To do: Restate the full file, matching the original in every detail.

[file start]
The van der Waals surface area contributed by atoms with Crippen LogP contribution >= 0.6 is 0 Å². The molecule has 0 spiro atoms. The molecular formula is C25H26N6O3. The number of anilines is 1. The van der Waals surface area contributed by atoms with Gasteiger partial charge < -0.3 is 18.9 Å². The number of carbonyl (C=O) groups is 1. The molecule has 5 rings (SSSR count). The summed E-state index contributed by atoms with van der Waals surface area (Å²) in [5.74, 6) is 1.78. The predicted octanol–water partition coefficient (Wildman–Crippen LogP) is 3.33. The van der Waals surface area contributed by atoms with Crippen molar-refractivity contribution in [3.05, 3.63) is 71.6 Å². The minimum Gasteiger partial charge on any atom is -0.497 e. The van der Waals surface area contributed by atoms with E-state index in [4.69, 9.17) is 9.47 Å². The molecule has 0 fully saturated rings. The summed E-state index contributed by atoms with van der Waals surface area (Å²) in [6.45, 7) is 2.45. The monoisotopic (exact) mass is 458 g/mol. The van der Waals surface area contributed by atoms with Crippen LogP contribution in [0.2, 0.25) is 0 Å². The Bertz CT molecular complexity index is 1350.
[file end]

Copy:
The van der Waals surface area contributed by atoms with Crippen LogP contribution >= 0.6 is 0 Å². The molecule has 0 spiro atoms. The molecular formula is C25H26N6O3. The number of anilines is 1. The van der Waals surface area contributed by atoms with Gasteiger partial charge < -0.3 is 18.9 Å². The number of carbonyl (C=O) groups is 1. The molecule has 5 rings (SSSR count). The summed E-state index contributed by atoms with van der Waals surface area (Å²) in [5.74, 6) is 1.78. The predicted octanol–water partition coefficient (Wildman–Crippen LogP) is 3.33. The van der Waals surface area contributed by atoms with Crippen molar-refractivity contribution in [3.05, 3.63) is 71.6 Å². The minimum Gasteiger partial charge on any atom is -0.497 e. The van der Waals surface area contributed by atoms with E-state index in [4.69, 9.17) is 9.47 Å². The molecule has 0 fully saturated rings. The summed E-state index contributed by atoms with van der Waals surface area (Å²) in [6.45, 7) is 2.45. The monoisotopic (exact) mass is 458 g/mol. The van der Waals surface area contributed by atoms with Crippen LogP contribution in [0.2, 0.25) is 0 Å². The Bertz CT molecular complexity index is 1350.